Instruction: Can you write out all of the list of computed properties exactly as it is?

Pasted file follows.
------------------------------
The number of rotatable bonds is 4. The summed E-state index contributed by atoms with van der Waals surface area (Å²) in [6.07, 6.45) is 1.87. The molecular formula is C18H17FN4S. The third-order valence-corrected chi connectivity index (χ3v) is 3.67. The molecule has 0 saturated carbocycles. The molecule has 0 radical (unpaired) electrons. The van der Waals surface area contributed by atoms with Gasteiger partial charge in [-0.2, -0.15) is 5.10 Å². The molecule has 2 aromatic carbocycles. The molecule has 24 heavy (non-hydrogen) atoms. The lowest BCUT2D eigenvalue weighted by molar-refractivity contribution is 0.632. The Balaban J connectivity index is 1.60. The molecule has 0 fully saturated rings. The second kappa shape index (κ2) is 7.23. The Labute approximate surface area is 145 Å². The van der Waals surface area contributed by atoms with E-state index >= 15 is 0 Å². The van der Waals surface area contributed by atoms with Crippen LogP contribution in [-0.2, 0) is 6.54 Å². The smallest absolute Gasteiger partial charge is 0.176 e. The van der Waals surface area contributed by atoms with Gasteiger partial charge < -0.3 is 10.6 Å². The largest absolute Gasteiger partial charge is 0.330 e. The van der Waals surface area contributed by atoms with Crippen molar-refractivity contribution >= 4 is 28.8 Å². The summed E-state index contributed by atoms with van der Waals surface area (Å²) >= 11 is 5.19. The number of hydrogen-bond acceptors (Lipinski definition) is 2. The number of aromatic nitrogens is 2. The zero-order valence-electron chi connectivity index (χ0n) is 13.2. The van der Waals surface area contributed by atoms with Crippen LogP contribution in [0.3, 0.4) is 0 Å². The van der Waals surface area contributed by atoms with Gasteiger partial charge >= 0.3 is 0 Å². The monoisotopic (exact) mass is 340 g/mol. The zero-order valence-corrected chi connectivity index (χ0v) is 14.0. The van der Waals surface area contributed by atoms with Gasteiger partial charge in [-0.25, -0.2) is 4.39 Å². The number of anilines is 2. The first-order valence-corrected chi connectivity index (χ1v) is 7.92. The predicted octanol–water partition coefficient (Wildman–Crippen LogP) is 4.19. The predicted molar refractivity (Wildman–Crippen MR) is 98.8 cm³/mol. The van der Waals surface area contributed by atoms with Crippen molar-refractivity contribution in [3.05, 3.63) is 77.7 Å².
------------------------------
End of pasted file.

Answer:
The number of rotatable bonds is 4. The summed E-state index contributed by atoms with van der Waals surface area (Å²) in [6.07, 6.45) is 1.87. The molecular formula is C18H17FN4S. The third-order valence-corrected chi connectivity index (χ3v) is 3.67. The molecule has 0 saturated carbocycles. The molecule has 0 radical (unpaired) electrons. The van der Waals surface area contributed by atoms with Gasteiger partial charge in [-0.2, -0.15) is 5.10 Å². The molecule has 2 aromatic carbocycles. The molecule has 24 heavy (non-hydrogen) atoms. The lowest BCUT2D eigenvalue weighted by molar-refractivity contribution is 0.632. The Balaban J connectivity index is 1.60. The molecule has 0 fully saturated rings. The second kappa shape index (κ2) is 7.23. The Labute approximate surface area is 145 Å². The van der Waals surface area contributed by atoms with E-state index >= 15 is 0 Å². The van der Waals surface area contributed by atoms with Crippen LogP contribution in [-0.2, 0) is 6.54 Å². The smallest absolute Gasteiger partial charge is 0.176 e. The van der Waals surface area contributed by atoms with Gasteiger partial charge < -0.3 is 10.6 Å². The largest absolute Gasteiger partial charge is 0.330 e. The van der Waals surface area contributed by atoms with Crippen molar-refractivity contribution >= 4 is 28.8 Å². The summed E-state index contributed by atoms with van der Waals surface area (Å²) >= 11 is 5.19. The number of hydrogen-bond acceptors (Lipinski definition) is 2. The number of aromatic nitrogens is 2. The zero-order valence-electron chi connectivity index (χ0n) is 13.2. The van der Waals surface area contributed by atoms with Crippen LogP contribution in [0.3, 0.4) is 0 Å². The van der Waals surface area contributed by atoms with Gasteiger partial charge >= 0.3 is 0 Å². The monoisotopic (exact) mass is 340 g/mol. The zero-order valence-corrected chi connectivity index (χ0v) is 14.0. The van der Waals surface area contributed by atoms with Gasteiger partial charge in [-0.25, -0.2) is 4.39 Å². The number of anilines is 2. The first-order valence-corrected chi connectivity index (χ1v) is 7.92. The predicted octanol–water partition coefficient (Wildman–Crippen LogP) is 4.19. The predicted molar refractivity (Wildman–Crippen MR) is 98.8 cm³/mol. The van der Waals surface area contributed by atoms with Crippen molar-refractivity contribution in [3.05, 3.63) is 77.7 Å².